And finally, the role of blood tests in the immunosuppressed, specifically the HIV+ve patient. We classically use blood tests such as leucocyte count or C-reactive protein to aid diagnosis. This study from South Africa showed that, perhaps counterintuitively, CRP levels tended to be higher in HIV+ve patients with appendicitis than HIV-ve patients with appendicitis. Leucocyte levels were lower in the HIV+ve group. Useful to know this data exists as many of the risk models used are not calibrated for this population.
To wrap this up, I want to point out the opening gambit from the paper by Kiss et al:
‘Surgeons know how to treat appendicitis: either surgically with appendicectomy and supporting measures like abscess drainage, or conservatively without operation’
Whilst we may retain the technical principles of surgery, there is work to do. This seems to be around:
Improving the diagnosis of appendicitis, hopefully avoiding radiation in the process.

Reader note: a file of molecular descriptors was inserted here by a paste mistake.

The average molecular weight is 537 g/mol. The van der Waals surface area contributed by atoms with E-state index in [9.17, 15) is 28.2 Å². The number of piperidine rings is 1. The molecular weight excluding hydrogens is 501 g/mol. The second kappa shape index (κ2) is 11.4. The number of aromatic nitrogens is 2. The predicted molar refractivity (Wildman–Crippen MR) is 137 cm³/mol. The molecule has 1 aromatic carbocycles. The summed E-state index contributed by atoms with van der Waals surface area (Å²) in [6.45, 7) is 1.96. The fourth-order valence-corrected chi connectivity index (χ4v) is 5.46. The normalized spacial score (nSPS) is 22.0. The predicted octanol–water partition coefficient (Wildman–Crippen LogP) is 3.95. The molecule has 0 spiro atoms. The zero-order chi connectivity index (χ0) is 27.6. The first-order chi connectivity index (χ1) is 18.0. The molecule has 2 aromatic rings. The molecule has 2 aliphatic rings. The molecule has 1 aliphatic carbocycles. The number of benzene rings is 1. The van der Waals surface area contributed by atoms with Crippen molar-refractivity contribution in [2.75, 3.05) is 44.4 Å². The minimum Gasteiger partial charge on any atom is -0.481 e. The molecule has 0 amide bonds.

Accurate estimation of risk of perforation in patients with a diagnosis of appendicitis
Publications arising in the last six months in BJS Open alone suggest that we have a way to go to truly ‘know‘ how to treat appendicitis.
James Ashcroft (@JamesAshcroftMD) Academic Clinical Fellow, Department of Surgery, Cambridge, UK;
Salomone Di Saverio (@salo75) Consultant General and Colorectal Surgeon, Professor of Surgery, University of Insubria, Regione Lombardia, Italy;
Justin Davies (@jdcamcolorectal) Consultant General and Colorectal Surgeon and Deputy Medical Director, Addenbrooke’s Hospital, Cambridge, UK.
Key questions in the diagnosis and management of appendicitis
Throughout my surgical training, decision making and risk prediction in patients with a clinical suspicion of appendicitis has been a prominent challenge. The accurate diagnosis of appendicitis should lead to improved healthcare provision to the patient, however there is still debate amongst the use of tools and imaging to assist this. The appropriate use of antibiotics to manage appendicitis, and the use of operative techniques to remove the appendix, have recently become a global debate.
Diagnosis of appendicitis